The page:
ROSEMONT, Ill. -- The Los Angeles Kings have grown fond of saying that last year they learned how to find success and this year they're learning how to deal with it.
The second part can be harder than the first.
"There is another level that an athlete should want to reach even after you've won [a championship]," Kings general manager Dean Lombardi said Friday. "To be part of a franchise in the mode of the [Detroit] Red Wings, [Green Bay] Packers or [New England] Patriots -- there is another level, far from being the best you can be as an individual and as a team. I think we're progressing toward that."
Lombardi isn't saying that because his team is back in the Western Conference Final, with Game 1 against the Chicago Blackhawks set for Saturday at United Center (5 p.m. ET, NBCSN, TSN, RDS). He's saying it because throughout the regular season and right into the Stanley Cup Playoffs, he has seen that progression while watching them play from his spot high above the ice.
He saw it after the Kings lost the first two games to the St. Louis Blues in the conference quarterfinals before winning four straight to capture the series. He saw it again in Game 7 against the San Jose Sharks in the semifinals, a must-win game after the Kings had lost three of four.
However, Lombardi specifically spoke about a regular-season game against the Detroit Red Wings on Feb. 10, when the Kings were struggling to find themselves as defending champs.
They entered Joe Louis Arena with a 3-4-2 record and left 3-5-2 because Red Wings defenseman Jonathan Ericsson scored the game-winner with 4.5 seconds left. Kings defenseman Alec Martinez had tied it with 52.8 seconds remaining, but Ericsson's goal made Jimmy Howard's 45-save night stand up in a 3-2 win.
"We were struggling, we go into Detroit, arguably completely outplayed them, they tied it up in the last minute and they scored with [4.5] seconds left," Lombardi said. "Given where we were, the way we responded after that said a lot to me."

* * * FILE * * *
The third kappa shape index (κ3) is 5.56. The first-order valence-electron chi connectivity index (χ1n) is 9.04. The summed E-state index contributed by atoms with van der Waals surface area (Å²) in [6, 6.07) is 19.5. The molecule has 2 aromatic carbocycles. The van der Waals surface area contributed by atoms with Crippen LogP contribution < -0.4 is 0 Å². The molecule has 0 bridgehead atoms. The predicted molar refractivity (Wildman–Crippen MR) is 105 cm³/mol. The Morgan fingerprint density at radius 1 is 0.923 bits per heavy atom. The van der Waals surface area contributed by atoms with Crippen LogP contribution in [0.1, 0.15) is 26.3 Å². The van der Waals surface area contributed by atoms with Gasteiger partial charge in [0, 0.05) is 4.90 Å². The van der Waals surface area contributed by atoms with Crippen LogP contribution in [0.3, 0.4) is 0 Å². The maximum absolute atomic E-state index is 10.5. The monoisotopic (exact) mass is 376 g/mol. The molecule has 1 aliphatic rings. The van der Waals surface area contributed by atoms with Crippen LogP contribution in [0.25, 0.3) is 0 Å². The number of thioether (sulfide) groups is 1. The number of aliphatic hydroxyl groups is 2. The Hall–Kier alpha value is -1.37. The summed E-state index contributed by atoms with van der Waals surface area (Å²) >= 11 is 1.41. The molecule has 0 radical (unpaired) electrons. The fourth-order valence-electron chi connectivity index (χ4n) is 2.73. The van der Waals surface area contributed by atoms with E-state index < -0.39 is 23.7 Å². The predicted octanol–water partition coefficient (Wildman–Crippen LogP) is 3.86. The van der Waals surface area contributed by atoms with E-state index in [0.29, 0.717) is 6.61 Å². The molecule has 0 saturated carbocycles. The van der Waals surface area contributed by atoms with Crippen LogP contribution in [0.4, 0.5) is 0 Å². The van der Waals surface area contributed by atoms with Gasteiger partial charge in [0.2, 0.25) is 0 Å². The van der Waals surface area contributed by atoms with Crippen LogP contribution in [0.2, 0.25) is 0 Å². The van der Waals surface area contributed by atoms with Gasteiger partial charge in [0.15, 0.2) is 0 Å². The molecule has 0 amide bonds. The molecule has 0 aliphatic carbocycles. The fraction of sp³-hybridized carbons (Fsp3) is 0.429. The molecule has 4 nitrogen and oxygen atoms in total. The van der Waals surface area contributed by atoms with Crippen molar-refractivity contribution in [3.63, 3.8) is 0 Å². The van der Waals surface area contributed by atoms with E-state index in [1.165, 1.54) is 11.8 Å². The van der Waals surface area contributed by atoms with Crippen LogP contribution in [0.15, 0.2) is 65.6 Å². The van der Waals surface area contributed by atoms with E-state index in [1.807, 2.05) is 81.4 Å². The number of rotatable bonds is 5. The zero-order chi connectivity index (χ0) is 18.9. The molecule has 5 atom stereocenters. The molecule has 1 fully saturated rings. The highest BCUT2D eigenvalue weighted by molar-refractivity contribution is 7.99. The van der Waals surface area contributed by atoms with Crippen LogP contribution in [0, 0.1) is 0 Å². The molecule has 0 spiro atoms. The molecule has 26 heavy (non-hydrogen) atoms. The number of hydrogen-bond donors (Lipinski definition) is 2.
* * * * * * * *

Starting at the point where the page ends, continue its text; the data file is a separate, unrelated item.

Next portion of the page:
The Kings won 11 of their next 14 games and went 24-11-3 from that point on to finish fifth in the Western Conference.
"Again, there is a critical moment to rise," Lombardi said. "Unless you have character and competitive and leadership in that room, I think a lesser team says, 'Heck with it, we'll do it next year.' That's what jumps out to me."
Lombardi then looked to his left at Kings coach Darryl Sutter and said, "but he can speak to it better than I can."
Sutter spoke generally of how important that part of the season was for the Kings, but he said their learning curve on how to handle success started the moment the lockout ended.
"We won the Stanley Cup last year, so in terms of critical points during the season, we had to overcome a lot of adversity just because of when you win it, it's not just about playing the games, but everything that comes along with that," Sutter said.
He's talking about handling the outside pressures that champions in every city face. The Kings must have handled it well considering they are the first defending Stanley Cup champion to make it back to the conference final the following season since the Red Wings in 2009.
"We come back, basically our training camp, you had to fit on-ice stuff into off-ice stuff -- it's still part of the celebration part of it in terms of the interview functions," Sutter said. "Our players did an awesome part of handling that. There's adversity there. There are people following you that are critiquing every shift you play. The players handled all that very well."
More adversity came in the form of injuries to Matt Greene and Willie Mitchell, a pair of veteran defensemen who logged big minutes in the playoffs last season, especially on the Kings top-ranked penalty kill.
Greene played in the season opener against the Blackhawks, hurt his back and sat out the next 42 games. Mitchell didn't play at all this season because of his bad knees.
"Those two guys are arguably two of the best penalty killers in the league," Lombardi said. "They're clearly leaders on the back end. They were paired with puck movers. We didn't have that all year. They were a big part of our team and our identity. They're not the rock stars, but everybody knows how important they are, and we didn't have them all year. People forget that. That's pretty significant."
"You talk about improved players and you tend to forget about guys like Doughty and Voynov because they're such really good players," Lombardi said.
The injuries also forced the Kings to find someone from their minor-league system to step in. Jake Muzzin got the call and put up 16 points and a plus-16 rating in 45 games.
"The coaches did a great job breaking that kid in under tough circumstances," Lombardi said.
Greene is back in the lineup and Lombardi acquired Mitchell's replacement, Robyn Regehr, from the Buffalo Sabres before the NHL Trade Deadline. Regehr signed a two-year, $6 million contract extension Thursday.
"Arguably this is the first time all year -- Willie isn't -- but we're even close to being healthy, but we deserved that," Lombardi said. "We were fortunate last year to go through the playoffs without injury, and that's the type of adversity that you've got to overcome and your turn is coming. We took it in a big way with those two guys."
If there is more adversity coming against the Blackhawks, the Kings won't be worried. They're pros at handling it.
"We didn't get here by accident," Sutter said.